The Multiple Challenges
- New Horizons in Environmental and Energy Law series
Edited by Laurence Boisson de Chazournes, Christina Leb and Mara Tignino
State succession, the change of sovereignty over a certain territory, often creates political and legal uncertainties. Irrespective of whether this change is due to the emergence of a new State or the transfer of the territory to an existing State, people and resources located in the territory become subject to a new governing entity and new neighborhood relations are created. These aspects and the incertitude about the fate of previously established legal relationships may cause disputes. Universally accepted rules on the legal effects of a change in sovereignty could mitigate or prevent such disputes from emerging; however, State practice is inconsistent in this area. It has been and continues to be characterized by solutions adopted on a case-by-case basis. The 1978 Vienna Convention on Succession of States in Respect to Treaties was an attempt to provide clarity on the legal regime of succession. Its content was drafted against the background of the experience of State practice during decolonization and, already then, much of it was progressive development classifying diverse State practice and treaties into restrictive categories.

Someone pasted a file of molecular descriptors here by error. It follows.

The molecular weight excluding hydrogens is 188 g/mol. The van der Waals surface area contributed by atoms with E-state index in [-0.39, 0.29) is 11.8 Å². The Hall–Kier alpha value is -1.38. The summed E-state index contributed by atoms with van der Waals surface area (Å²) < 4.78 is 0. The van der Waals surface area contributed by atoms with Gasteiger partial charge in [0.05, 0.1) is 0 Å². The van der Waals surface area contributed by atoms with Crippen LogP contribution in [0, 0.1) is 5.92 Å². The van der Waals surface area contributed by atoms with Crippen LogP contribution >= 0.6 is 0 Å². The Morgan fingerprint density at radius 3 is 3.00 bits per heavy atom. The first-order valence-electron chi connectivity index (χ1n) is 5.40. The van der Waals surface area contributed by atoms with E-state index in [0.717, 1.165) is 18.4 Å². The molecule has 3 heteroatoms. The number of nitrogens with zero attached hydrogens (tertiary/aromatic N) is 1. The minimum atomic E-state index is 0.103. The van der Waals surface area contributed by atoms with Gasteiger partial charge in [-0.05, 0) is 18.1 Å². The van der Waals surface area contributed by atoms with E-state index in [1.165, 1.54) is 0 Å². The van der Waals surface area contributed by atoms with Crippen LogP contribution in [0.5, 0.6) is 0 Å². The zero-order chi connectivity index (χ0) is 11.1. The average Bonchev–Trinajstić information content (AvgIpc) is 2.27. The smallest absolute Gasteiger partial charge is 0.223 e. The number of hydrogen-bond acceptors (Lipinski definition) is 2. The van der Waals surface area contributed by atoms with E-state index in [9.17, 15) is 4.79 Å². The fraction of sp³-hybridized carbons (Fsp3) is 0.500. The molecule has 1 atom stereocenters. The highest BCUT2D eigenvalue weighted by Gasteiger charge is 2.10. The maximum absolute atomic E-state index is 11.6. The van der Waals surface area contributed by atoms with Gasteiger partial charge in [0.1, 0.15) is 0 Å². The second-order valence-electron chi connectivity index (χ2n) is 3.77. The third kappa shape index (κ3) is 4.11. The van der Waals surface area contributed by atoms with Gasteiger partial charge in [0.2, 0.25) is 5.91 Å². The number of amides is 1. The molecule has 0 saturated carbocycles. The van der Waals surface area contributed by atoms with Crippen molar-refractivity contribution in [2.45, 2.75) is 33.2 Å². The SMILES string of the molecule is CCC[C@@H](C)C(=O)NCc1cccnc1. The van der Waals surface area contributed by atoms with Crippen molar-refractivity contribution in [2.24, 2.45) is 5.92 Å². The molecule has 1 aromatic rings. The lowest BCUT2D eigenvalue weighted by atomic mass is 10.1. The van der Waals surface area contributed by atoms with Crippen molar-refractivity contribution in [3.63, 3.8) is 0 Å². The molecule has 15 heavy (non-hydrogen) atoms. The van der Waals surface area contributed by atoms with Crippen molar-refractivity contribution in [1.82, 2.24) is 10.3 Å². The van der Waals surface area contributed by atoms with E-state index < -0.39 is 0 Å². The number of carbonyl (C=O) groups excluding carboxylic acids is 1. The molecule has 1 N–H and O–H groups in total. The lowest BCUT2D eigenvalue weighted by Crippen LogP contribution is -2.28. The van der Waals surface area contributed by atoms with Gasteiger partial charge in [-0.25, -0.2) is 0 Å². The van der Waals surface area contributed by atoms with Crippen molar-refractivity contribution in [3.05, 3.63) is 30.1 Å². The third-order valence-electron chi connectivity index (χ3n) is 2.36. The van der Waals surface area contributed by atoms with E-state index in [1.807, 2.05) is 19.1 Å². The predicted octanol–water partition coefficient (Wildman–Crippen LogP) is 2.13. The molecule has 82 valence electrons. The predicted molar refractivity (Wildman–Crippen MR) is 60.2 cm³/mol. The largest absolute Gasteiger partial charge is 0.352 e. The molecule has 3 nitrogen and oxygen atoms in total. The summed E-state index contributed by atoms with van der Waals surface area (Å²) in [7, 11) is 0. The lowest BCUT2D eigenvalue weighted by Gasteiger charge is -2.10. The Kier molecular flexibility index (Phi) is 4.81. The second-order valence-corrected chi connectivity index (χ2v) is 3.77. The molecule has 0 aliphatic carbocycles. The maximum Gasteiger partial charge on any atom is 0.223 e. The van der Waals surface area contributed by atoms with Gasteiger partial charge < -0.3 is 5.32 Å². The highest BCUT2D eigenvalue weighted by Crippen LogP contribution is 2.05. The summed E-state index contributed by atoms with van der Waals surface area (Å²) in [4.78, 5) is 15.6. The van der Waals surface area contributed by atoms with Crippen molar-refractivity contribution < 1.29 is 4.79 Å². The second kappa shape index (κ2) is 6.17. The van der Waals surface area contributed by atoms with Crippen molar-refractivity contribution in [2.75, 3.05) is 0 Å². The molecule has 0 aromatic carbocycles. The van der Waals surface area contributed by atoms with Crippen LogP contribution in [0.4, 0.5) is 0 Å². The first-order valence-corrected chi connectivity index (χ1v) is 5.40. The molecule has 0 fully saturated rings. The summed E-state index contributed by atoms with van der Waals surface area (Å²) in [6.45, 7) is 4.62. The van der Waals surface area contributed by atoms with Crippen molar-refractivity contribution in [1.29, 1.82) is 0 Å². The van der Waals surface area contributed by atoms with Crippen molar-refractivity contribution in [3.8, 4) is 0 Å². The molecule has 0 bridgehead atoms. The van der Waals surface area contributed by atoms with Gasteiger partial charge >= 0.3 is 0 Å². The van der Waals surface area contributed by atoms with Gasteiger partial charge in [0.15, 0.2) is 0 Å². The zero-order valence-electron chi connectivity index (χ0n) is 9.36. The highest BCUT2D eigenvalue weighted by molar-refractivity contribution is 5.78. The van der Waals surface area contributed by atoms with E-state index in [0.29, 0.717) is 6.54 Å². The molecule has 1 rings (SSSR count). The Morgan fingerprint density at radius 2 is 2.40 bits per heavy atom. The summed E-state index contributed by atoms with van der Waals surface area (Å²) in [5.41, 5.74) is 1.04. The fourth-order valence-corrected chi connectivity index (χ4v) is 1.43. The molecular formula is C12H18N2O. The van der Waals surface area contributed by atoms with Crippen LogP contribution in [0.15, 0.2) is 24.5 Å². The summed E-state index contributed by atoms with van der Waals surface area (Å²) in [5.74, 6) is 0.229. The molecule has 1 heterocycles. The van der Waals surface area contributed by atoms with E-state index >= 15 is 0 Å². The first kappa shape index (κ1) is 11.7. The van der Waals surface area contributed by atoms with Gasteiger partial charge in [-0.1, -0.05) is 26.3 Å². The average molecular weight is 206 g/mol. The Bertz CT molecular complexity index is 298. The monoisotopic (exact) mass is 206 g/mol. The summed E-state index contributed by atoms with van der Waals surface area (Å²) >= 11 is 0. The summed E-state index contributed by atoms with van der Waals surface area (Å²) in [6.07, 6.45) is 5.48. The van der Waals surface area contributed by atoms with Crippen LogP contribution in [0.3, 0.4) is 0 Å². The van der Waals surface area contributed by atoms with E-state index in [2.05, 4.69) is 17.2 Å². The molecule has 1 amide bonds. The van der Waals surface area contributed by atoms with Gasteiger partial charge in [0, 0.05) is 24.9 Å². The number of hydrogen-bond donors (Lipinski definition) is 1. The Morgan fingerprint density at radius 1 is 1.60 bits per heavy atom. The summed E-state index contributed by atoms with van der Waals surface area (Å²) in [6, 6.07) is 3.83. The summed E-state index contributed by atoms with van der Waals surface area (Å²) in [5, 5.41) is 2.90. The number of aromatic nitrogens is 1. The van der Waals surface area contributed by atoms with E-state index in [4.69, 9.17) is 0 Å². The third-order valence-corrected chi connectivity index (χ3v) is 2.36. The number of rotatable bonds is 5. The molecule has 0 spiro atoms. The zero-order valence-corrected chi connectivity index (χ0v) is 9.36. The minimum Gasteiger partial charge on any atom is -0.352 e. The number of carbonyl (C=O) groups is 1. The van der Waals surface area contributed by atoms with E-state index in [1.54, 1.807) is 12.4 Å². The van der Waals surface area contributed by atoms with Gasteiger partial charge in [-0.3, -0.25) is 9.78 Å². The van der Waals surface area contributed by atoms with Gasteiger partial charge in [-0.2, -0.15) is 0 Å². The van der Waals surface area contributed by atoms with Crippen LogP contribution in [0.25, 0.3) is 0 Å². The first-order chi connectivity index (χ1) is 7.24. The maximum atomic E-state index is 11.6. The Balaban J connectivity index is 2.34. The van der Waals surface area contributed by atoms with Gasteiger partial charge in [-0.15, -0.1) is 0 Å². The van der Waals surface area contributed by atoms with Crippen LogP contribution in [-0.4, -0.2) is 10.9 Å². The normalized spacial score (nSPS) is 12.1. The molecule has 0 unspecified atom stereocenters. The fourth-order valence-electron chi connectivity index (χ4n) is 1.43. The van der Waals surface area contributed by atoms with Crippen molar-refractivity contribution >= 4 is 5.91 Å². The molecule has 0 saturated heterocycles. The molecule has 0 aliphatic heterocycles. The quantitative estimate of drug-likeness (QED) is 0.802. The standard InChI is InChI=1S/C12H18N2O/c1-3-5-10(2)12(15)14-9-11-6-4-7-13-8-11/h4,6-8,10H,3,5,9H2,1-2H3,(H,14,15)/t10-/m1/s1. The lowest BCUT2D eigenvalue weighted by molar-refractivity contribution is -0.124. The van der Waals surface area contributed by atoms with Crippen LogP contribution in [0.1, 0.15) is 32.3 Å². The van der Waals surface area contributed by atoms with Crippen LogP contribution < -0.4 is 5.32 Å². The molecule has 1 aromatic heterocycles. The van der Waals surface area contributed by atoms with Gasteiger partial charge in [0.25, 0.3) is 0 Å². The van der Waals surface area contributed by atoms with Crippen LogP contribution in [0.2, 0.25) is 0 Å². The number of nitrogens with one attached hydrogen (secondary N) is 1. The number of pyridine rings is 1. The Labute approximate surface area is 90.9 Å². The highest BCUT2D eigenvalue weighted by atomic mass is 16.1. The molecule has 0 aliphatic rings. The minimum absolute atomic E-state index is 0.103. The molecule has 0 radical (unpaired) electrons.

You are not authenticated to view the full text of this chapter or article.
Elgaronline requires a subscription or purchase to access the full text of books or journals. Please login through your library system or with your personal username and password on the homepage.
Non-subscribers can freely search the site, view abstracts/ extracts and download selected front matter and introductory chapters for personal use.
Your library may not have purchased all subject areas. If you are authenticated and think you should have access to this title, please contact your librarian.